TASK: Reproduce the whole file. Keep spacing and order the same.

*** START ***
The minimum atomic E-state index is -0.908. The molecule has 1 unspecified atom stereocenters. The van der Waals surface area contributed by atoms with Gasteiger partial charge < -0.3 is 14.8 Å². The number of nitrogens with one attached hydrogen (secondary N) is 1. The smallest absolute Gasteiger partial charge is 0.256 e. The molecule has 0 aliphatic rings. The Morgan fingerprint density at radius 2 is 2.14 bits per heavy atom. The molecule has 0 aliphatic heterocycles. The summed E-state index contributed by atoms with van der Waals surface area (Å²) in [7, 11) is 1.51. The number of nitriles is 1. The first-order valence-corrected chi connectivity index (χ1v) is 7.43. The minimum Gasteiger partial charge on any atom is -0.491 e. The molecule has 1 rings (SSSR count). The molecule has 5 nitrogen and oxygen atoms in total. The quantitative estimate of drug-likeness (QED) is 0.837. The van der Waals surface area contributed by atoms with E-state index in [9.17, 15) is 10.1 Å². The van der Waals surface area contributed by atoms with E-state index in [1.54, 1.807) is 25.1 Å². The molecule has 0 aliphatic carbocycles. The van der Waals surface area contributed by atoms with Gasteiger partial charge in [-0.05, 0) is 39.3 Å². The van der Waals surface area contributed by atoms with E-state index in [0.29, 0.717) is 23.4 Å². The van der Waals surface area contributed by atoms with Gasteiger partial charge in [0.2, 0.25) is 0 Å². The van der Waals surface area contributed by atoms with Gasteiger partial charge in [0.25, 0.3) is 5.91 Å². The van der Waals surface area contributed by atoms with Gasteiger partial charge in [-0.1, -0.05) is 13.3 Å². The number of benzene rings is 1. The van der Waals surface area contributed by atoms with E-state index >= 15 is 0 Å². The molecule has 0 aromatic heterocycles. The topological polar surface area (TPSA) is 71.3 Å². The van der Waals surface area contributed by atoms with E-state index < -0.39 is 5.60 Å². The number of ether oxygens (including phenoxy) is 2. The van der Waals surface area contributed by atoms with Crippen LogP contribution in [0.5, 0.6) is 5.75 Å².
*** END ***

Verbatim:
The minimum atomic E-state index is -0.908. The molecule has 1 unspecified atom stereocenters. The van der Waals surface area contributed by atoms with Gasteiger partial charge < -0.3 is 14.8 Å². The number of nitrogens with one attached hydrogen (secondary N) is 1. The smallest absolute Gasteiger partial charge is 0.256 e. The molecule has 0 aliphatic rings. The Morgan fingerprint density at radius 2 is 2.14 bits per heavy atom. The molecule has 0 aliphatic heterocycles. The summed E-state index contributed by atoms with van der Waals surface area (Å²) in [7, 11) is 1.51. The number of nitriles is 1. The first-order valence-corrected chi connectivity index (χ1v) is 7.43. The minimum Gasteiger partial charge on any atom is -0.491 e. The molecule has 1 rings (SSSR count). The molecule has 5 nitrogen and oxygen atoms in total. The quantitative estimate of drug-likeness (QED) is 0.837. The van der Waals surface area contributed by atoms with E-state index in [9.17, 15) is 10.1 Å². The van der Waals surface area contributed by atoms with E-state index in [1.54, 1.807) is 25.1 Å². The molecule has 0 aliphatic carbocycles. The van der Waals surface area contributed by atoms with Gasteiger partial charge in [-0.05, 0) is 39.3 Å². The van der Waals surface area contributed by atoms with E-state index in [0.29, 0.717) is 23.4 Å². The van der Waals surface area contributed by atoms with Gasteiger partial charge in [0.2, 0.25) is 0 Å². The van der Waals surface area contributed by atoms with Gasteiger partial charge in [0.25, 0.3) is 5.91 Å². The van der Waals surface area contributed by atoms with Gasteiger partial charge in [-0.1, -0.05) is 13.3 Å². The number of benzene rings is 1. The van der Waals surface area contributed by atoms with E-state index >= 15 is 0 Å². The molecule has 0 aromatic heterocycles. The topological polar surface area (TPSA) is 71.3 Å². The van der Waals surface area contributed by atoms with E-state index < -0.39 is 5.60 Å². The number of ether oxygens (including phenoxy) is 2. The van der Waals surface area contributed by atoms with Crippen LogP contribution in [0.5, 0.6) is 5.75 Å².